National Self-Harm Awareness Day is marked annually on 1 March 1st – and while the awareness of self-harm has undoubtedly improved over the last decade, it’s still beset with a number of myths which can make responding to self-harm difficult. Here, we've republished our March mental health column, which offers up advice on how to talk about the tricky subject.
It’s important to remember that self-harm is not new – it’s seen in the Bible. In Kings 1, the prophets of Baal cut themselves as a desperate way to try and to get their gods to listen to them (1 Kings 18:28). They believe that cutting themselves is the only way to get their attention. It’s not difficult to draw parallels here to what many young people tell us about self-harming; that it’s a way of communicating distress. When words fail, something as physical and stark as self-harm communicates pain that young people don’t feel they can explain.
And it’s found in ancient text – it was a sign of mourning in the rest of the ancient Near East. The Israelites had picked this up (from the culture) and were commanded not to do it. Unlike the gods of Ball, our God cares for us and wants us to come to him with our grief rather than harming ourselves.
Young people in the 21st Century may self-harm for a multitude of different reasons –; from relationship problems, struggles at school, to mental illness and family difficulties – but underlying these difficulties are often more universal emotions. Self-harm can be used as a way to manage anger, express self-hatred, or demonstrate emotions that they don’t know how to communicate. Therefore, a key part of our response has to be rooted in helping our young people to understand their emotions and find creative ways to deal with them.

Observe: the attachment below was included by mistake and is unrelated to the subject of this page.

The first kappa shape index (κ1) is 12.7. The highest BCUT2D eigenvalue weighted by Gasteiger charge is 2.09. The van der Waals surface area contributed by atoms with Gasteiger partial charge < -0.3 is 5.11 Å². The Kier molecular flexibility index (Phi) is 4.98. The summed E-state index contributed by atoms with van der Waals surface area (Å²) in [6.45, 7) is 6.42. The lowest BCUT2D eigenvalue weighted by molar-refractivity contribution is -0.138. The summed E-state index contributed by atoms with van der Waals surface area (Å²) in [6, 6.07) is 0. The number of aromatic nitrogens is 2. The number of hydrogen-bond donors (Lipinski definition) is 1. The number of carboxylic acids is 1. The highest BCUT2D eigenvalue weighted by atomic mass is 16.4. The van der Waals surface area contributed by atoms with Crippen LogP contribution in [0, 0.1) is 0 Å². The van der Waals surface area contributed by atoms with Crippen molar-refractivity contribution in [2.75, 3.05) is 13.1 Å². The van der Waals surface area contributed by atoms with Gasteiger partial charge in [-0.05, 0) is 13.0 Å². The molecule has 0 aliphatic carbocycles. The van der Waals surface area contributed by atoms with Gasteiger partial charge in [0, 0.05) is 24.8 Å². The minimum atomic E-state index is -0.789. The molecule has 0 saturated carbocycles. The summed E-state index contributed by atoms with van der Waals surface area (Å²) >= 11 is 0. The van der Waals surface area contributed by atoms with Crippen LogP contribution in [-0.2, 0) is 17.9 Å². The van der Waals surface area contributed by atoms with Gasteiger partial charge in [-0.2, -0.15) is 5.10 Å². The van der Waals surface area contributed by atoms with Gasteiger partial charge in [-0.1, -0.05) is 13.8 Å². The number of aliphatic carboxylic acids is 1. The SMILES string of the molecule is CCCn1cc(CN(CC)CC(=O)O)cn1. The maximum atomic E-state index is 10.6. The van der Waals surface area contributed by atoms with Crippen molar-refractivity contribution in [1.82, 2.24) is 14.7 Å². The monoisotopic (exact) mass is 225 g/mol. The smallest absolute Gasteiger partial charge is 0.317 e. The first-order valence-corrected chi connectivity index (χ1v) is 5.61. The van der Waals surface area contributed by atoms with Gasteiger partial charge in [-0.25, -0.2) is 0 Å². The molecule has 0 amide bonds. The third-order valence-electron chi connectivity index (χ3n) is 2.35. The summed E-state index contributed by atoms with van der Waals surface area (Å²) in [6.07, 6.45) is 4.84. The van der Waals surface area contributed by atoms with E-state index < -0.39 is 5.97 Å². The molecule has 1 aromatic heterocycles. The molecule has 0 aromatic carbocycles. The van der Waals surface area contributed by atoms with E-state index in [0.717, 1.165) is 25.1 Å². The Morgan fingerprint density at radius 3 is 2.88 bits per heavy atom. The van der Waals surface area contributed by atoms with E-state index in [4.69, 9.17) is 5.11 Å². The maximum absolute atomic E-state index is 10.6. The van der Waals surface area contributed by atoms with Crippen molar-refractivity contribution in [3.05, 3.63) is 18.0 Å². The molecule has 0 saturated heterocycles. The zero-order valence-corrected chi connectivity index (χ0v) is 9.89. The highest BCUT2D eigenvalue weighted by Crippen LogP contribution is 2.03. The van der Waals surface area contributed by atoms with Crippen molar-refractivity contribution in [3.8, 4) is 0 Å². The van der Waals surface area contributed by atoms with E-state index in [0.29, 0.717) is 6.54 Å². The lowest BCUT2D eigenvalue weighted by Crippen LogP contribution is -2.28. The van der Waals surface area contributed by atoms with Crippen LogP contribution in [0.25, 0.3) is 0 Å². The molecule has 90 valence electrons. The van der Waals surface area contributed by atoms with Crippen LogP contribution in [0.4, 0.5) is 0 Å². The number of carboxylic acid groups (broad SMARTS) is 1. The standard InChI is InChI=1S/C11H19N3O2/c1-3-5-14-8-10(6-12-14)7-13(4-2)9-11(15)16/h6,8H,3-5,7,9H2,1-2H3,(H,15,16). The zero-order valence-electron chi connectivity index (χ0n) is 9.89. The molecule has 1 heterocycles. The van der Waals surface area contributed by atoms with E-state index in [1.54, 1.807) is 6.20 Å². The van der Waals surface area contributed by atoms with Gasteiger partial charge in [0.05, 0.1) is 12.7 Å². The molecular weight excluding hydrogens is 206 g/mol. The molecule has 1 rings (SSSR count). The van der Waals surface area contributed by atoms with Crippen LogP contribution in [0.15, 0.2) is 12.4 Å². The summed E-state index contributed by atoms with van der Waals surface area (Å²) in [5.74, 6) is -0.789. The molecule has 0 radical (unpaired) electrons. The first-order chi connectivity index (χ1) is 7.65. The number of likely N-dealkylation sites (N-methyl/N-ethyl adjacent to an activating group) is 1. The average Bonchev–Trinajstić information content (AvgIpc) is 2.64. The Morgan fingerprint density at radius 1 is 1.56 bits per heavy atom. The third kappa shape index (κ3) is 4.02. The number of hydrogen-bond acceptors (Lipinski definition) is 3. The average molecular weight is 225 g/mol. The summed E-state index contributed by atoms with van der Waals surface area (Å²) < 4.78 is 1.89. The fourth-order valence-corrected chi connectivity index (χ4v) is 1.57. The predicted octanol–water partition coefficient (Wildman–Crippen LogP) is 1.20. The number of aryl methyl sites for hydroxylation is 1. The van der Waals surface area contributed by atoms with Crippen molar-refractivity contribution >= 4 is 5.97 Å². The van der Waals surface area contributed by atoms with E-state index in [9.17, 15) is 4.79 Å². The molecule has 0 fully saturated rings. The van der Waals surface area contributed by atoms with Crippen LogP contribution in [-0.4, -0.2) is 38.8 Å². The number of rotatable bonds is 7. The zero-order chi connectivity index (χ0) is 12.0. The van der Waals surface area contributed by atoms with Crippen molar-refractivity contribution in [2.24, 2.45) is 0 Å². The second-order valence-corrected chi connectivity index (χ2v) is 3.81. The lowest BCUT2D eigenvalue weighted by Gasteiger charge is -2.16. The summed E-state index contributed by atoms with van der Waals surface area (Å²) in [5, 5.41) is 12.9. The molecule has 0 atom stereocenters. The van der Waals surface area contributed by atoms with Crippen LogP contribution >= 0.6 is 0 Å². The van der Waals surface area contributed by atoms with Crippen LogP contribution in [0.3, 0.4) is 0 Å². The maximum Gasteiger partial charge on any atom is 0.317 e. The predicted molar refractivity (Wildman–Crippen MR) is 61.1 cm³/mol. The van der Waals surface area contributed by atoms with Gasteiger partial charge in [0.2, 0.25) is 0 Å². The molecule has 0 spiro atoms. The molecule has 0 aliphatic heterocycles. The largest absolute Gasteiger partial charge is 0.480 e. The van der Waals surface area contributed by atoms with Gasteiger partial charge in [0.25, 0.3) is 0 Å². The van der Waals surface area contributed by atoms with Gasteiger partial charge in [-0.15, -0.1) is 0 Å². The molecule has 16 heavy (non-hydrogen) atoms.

At the crux of the Christian response to self-harm is not legalism and prohibition, it’s because God loves hHis children and we are precious to Him. Self-harm hurts God’s children and he wants to call us close. God doesn’t want his creation being harmed. It’s not an arbitrary rule -– it’s the result of parental love. This is what needs to motivate our desire to see young people set free from self-harm, not because it makes us feel uncomfortable, but because we are created by God and have more value than our culture teaches.
Deuteronomy 14:1-2 tells us: “You are the children of the Lord your God. Do not cut yourselves or shave the front of your heads for the dead, for you are a people holy to the Lord your God. Out of all the peoples on the face of the earth, the Lord has chosen you to be his treasured possession.”
That being said, it’s vital that we don’t tell or ask our young people to stop self-harming because the result can be that they simply never confide in us again. Instead, use a disclosure of self-harm to listen to a young person’s fears and feelings behind the self-harm, and signpost them to any available support. There are a number of great organisations which offer support for young people who are struggling, including www.selfharm.co.uk.
It might be appropriate to run a session on emotional well-being, or coping mechanisms; recognising that self-harm is done to manage difficult feelings but pointing to other healthier ways to cope, such as music, exercise and talking. Consider getting the group to write or draw Psalms on their emotions and put them at the foot of the cross as a way to communicate their emotions to God.
When dealing with a disclosure of self-harm, make sure it is documented and that you follow your organisation’s safeguarding procedure, never promising complete confidentiality and passing your concerns on to relevant parties and ensuring that the young person is referred for any medical or psychological treatment needed.
RACHEL NEWHAM is founder of Christian mental health charity ThinkTwice (@ThinkTwiceInfo) and author of Learning to Breathe, a memoir and theological reflection on mental illness.